rgb[0] = position * 3;
       rgb[1] = 255 - position * 3;
       rgb[2] = 0;
      } else if (position < 170) {
       position -= 85;
       rgb[0] = 255 - position * 3;
       rgb[1] = 0;
       rgb[2] = position * 3;
      } else {
       position -= 170;
       rgb[0] = 0;
       rgb[1] = position * 3;
       rgb[2] = 255 - position * 3;
      return rgb;
    //prepare ()
    //prefill the rgb array
    var prepare = function() {
      for (var i=0; i<255; i += step) {
    var tmp;
    var animate = function() {
      //rgb.push(rgb.shift());                   //rotate the rgb array by one value
      rgb.unshift(rgb.pop());                    //rotate the rgb array by one value, a little bit faster
      neopixel.write(pin, rgb);                  //faster version
      //neopixel.write(pin, rgb.slice(1, leds)); //slower version, technically cleaner
    var onInit = function() {
      setInterval(function() { animate();}, 10); //10ms, if using serial/bt/wifi this might too fast
    onInit(); //don't save() this line

    If you have any suggestions on how to make the code faster please give me a hint. And if you want it to feel free to copy it.

  • @maze1980, regarding line #18: lines 17 and 18 have the same condition... so #18 was never used.

  • I know, it's a copynpaste of the "else if.." line for about 10 times to do compare the speeds (mainloop with rgb color calculations vs mainloop with merging arrays).

  • I mean instead of [].concat(arr1,arr2,arr3) use­yBufferView_set:

    var tmp = new Uint8ClampedArray(leds*3); // preallocate this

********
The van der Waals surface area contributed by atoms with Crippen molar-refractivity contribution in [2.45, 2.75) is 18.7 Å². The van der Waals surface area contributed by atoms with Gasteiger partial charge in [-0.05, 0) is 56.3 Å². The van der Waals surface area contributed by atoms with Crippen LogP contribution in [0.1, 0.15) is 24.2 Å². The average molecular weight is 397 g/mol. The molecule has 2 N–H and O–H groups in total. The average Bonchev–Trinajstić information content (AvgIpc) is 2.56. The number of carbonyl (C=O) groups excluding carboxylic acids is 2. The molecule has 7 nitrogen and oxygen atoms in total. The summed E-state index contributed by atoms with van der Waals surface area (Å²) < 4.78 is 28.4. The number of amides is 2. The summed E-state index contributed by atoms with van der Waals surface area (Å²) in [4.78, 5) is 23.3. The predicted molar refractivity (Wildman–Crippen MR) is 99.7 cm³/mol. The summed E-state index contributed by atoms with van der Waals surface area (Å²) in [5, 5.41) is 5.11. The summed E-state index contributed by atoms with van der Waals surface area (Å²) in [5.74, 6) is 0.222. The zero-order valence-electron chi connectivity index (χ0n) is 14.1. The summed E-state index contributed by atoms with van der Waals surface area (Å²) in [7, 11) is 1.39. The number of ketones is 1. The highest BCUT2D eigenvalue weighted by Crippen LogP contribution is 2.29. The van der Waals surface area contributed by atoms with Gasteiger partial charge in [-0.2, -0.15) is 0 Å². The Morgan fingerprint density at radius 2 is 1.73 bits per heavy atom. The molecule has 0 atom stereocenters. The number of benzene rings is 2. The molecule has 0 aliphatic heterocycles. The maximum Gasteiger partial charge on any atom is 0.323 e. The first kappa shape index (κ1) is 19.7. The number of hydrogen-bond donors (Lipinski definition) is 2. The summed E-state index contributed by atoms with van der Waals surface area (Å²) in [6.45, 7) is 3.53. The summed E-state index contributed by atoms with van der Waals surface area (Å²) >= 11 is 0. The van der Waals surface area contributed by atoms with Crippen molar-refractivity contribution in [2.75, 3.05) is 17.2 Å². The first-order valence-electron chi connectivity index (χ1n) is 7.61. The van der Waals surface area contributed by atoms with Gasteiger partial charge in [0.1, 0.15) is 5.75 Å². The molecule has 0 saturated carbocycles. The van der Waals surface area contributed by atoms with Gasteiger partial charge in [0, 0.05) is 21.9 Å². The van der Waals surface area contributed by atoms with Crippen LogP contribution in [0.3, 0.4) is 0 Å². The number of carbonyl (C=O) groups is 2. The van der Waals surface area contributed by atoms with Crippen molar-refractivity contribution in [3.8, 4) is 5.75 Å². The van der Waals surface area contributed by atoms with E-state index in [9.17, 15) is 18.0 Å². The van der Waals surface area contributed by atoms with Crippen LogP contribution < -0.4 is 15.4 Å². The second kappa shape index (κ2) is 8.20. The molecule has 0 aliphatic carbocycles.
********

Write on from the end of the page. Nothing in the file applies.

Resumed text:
• Thanks Gorden. It's a nice function and really fast. Just tried it with a pixel runner left/right.

    //runner (left/right)
    var pin = NodeMCU.D1;
    pinMode(pin, "output");
    var neopixel = require("neopixel");
    const leds = 64;
    const ledsx3 = 3*leds;
    //array with rgb values as Uint8ClampedArray
    const base = new Uint8ClampedArray(ledsx3);
    var show = new Uint8ClampedArray(ledsx3);
    var dot1 = new Uint8ClampedArray(3);
    dot1[0] = 128;
    dot1[1] = 128;
    dot1[2] = 128;
    var dot2 = new Uint8ClampedArray(3);
    dot2[0] = 128;
    dot2[1] = 0;
    dot2[2] = 0;
    var dot3 = new Uint8ClampedArray(3);
    dot3[0] = 0;
    dot3[1] = 0;
    dot3[2] = 128;
    var prepare = function() {
      for (var i=0; i<ledsx3; i++) {
        base[i] = 0;
    var dir1 = 3;
    var pos1 = 0;
    var dir2 = -6;
    var pos2 = leds;
    var dly3 = 0;
    var pos3 = 3*Math.round(Math.random()*leds);
    var start, duration;
    var animate = function() {
      start = getTime();
      show.set(dot1, pos1);
      show.set(dot2, pos2);
      show.set(dot3, pos3);
      neopixel.write(pin, show);
      pos1 = pos1 + dir1;
      if (pos1 >= ledsx3) dir1 = -3;
      else if (pos1 <= 0) dir1 = 3;
      //duration of all code above: 0.006s
      pos2 = pos2 + dir2;
      if (pos2 >= ledsx3) dir2 = -6;
      else if (pos2 <= 0) dir2 = 6;
      //duration of all code above:  0.007s
      if (dly3 === 7) {
        dly3 = 0;
        pos3 = 3*Math.round(Math.random()*leds);
      duration = getTime()-start;
      //duration of all code above:  0.008s
    var onInit = function() {
      setInterval(function() { animate(); }, 10);
    onInit(); //don't save() this line

    Execute at your on risk, epilepsy warning.

  • what about replace base[i] = 0; with base.fill(0);in function prepare?

  • Actually the prepare function isn't used and needed, the array is initialized with 0 values. I should have removed the function. If any other value but zero was needed .fill would be faster and shorter than using a loop, indeed. Thanks for the info.

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Improve Neopixel Peformance?

Posted by Avatar for user90787 @user90787